On the right, you may note the allocation of responsibilities among the two competent authorities vis-a-vis various financial services providers. Historically, three different regulators were responsible this sector. On 01 July 2020, the National Commission Carrying out State Regulation of the Financial Services Markets (“Financial Services Commission”) ceased to exist. Therefore, the remaining two regulators have shared the oversight for specific entities that were previously overseen by the Financial Services Commission.

How do Ukraine’s licensing requirements apply to cross-border business into Ukraine?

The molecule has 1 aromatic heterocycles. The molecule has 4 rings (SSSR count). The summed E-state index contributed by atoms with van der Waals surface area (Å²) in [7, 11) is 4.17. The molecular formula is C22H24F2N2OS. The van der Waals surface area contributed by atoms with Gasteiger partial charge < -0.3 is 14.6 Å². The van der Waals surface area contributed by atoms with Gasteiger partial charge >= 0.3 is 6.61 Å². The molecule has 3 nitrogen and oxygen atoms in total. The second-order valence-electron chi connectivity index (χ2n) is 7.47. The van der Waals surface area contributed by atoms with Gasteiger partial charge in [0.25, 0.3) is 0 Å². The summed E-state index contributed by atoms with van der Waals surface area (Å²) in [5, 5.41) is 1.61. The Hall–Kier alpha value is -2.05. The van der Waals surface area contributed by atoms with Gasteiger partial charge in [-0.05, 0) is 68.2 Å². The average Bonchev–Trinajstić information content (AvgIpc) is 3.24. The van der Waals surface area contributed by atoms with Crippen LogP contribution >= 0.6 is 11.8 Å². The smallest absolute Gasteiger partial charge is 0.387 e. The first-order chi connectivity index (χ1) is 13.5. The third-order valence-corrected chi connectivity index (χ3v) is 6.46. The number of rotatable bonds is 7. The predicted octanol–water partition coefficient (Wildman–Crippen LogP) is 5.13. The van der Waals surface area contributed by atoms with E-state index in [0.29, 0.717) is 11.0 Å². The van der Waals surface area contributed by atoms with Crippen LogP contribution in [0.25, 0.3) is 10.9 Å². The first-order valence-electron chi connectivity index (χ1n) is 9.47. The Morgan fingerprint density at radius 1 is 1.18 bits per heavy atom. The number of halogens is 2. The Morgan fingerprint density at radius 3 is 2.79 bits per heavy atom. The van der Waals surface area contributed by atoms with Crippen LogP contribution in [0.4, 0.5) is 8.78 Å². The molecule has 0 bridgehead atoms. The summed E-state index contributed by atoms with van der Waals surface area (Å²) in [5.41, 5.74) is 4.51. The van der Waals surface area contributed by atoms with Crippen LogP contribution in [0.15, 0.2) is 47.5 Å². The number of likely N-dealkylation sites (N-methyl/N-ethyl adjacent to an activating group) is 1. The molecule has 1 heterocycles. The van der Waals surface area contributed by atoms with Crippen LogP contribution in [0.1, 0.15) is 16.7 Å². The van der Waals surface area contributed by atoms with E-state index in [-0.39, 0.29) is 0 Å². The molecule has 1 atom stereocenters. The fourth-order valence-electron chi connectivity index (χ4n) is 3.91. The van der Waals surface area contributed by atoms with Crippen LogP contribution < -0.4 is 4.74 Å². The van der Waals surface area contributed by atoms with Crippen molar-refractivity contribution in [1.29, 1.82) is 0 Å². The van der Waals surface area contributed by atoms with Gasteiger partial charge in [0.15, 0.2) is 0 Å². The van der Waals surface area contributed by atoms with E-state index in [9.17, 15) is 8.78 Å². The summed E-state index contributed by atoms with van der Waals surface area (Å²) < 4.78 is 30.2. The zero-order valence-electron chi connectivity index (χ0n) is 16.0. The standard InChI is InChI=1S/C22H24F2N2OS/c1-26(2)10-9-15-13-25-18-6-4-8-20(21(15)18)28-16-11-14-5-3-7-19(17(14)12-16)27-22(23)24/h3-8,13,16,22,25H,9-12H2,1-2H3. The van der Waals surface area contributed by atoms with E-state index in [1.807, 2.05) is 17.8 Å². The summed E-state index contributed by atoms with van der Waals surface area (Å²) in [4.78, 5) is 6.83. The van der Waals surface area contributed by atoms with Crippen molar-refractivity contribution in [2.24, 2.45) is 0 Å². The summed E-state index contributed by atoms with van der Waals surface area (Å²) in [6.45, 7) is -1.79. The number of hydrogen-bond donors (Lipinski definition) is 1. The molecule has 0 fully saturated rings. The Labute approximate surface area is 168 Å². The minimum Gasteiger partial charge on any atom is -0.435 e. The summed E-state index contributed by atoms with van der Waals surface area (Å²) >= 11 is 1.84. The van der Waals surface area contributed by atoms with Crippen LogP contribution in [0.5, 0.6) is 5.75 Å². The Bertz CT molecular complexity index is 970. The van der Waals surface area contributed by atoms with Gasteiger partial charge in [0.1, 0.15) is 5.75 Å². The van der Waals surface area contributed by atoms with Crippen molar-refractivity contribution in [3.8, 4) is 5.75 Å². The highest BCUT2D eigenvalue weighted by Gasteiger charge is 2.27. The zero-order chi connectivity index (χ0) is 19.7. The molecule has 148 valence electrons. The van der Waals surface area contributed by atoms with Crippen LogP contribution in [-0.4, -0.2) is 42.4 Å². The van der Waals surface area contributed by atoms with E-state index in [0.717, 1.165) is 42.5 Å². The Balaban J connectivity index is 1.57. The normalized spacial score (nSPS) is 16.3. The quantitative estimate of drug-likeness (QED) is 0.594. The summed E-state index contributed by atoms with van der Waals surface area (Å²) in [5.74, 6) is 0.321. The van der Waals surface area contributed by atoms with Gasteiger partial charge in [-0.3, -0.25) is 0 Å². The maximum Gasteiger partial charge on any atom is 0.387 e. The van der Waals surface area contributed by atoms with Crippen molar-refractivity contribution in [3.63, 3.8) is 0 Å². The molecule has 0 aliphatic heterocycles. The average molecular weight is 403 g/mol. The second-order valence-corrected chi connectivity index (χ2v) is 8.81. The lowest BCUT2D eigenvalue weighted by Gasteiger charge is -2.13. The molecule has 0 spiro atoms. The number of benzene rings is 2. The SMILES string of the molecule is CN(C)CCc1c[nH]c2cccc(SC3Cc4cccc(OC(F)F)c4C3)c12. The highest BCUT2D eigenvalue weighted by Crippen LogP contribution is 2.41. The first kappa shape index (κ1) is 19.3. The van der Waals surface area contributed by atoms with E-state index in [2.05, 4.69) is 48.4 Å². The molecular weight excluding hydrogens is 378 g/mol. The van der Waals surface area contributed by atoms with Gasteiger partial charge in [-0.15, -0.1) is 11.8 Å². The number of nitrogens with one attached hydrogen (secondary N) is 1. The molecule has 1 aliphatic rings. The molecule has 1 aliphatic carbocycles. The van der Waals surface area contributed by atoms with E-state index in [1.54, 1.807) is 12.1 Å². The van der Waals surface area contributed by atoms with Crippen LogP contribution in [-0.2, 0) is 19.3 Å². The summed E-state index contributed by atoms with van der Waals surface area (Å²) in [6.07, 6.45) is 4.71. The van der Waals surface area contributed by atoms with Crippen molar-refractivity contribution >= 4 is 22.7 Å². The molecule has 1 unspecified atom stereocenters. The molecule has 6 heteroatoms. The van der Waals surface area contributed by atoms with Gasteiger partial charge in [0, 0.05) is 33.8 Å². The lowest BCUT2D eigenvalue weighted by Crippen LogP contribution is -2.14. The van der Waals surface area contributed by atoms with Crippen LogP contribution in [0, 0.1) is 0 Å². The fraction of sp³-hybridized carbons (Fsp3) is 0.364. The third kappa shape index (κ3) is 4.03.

The Draft Law proposed by the NBU last year explicitly touched upon this matter. It contained a general rule that a foreign financial institution or a legal entity authorized to render financial service(s) under the foreign law would be able to render the same on the territory of Ukraine pursuant to the requirements of: (i) the special law(s) applicable to such activity; and (ii) secondary legislation adopted by the competent authority.

Unfortunately, the registered revised text does not contain this rule. At the same time, the Draft Law contains certain provisions that may indirectly imply the possibility of such cross-border offering (e.g., each competent authority is authorized to oversee the activity of foreign service providers active in Ukraine and to collaborate with the responsible foreign regulators).